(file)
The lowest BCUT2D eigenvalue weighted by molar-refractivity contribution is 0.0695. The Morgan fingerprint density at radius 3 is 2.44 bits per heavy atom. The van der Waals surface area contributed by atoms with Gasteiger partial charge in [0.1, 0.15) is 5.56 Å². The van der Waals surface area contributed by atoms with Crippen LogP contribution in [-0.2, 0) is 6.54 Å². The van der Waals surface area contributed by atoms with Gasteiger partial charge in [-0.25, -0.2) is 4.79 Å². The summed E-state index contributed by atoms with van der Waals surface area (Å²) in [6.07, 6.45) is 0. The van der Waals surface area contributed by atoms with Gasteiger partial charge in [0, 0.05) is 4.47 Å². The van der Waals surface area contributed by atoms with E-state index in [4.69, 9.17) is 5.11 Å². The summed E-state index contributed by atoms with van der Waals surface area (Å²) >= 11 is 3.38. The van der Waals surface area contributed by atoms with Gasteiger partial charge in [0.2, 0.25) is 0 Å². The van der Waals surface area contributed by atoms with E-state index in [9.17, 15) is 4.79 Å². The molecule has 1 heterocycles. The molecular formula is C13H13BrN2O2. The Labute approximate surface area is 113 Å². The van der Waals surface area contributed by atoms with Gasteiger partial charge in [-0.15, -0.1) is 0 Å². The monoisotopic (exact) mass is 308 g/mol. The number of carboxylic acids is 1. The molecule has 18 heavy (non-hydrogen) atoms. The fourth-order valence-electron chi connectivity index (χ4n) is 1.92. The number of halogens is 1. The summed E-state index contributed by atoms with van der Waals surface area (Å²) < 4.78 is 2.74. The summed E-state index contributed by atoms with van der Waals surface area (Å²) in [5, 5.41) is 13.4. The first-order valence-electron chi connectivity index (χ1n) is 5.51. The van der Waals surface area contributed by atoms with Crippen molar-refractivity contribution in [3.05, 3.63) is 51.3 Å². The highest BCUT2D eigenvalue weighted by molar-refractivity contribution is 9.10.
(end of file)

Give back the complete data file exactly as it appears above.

The lowest BCUT2D eigenvalue weighted by molar-refractivity contribution is 0.0695. The Morgan fingerprint density at radius 3 is 2.44 bits per heavy atom. The van der Waals surface area contributed by atoms with Gasteiger partial charge in [0.1, 0.15) is 5.56 Å². The van der Waals surface area contributed by atoms with Crippen LogP contribution in [-0.2, 0) is 6.54 Å². The van der Waals surface area contributed by atoms with Gasteiger partial charge in [-0.25, -0.2) is 4.79 Å². The summed E-state index contributed by atoms with van der Waals surface area (Å²) in [6.07, 6.45) is 0. The van der Waals surface area contributed by atoms with Gasteiger partial charge in [0, 0.05) is 4.47 Å². The van der Waals surface area contributed by atoms with E-state index in [4.69, 9.17) is 5.11 Å². The summed E-state index contributed by atoms with van der Waals surface area (Å²) >= 11 is 3.38. The van der Waals surface area contributed by atoms with Gasteiger partial charge in [0.2, 0.25) is 0 Å². The van der Waals surface area contributed by atoms with E-state index in [9.17, 15) is 4.79 Å². The molecule has 1 heterocycles. The molecular formula is C13H13BrN2O2. The Labute approximate surface area is 113 Å². The van der Waals surface area contributed by atoms with Gasteiger partial charge in [-0.15, -0.1) is 0 Å². The monoisotopic (exact) mass is 308 g/mol. The number of carboxylic acids is 1. The molecule has 18 heavy (non-hydrogen) atoms. The fourth-order valence-electron chi connectivity index (χ4n) is 1.92. The number of halogens is 1. The summed E-state index contributed by atoms with van der Waals surface area (Å²) < 4.78 is 2.74. The summed E-state index contributed by atoms with van der Waals surface area (Å²) in [5, 5.41) is 13.4. The first-order valence-electron chi connectivity index (χ1n) is 5.51. The van der Waals surface area contributed by atoms with Crippen molar-refractivity contribution in [3.05, 3.63) is 51.3 Å². The highest BCUT2D eigenvalue weighted by molar-refractivity contribution is 9.10.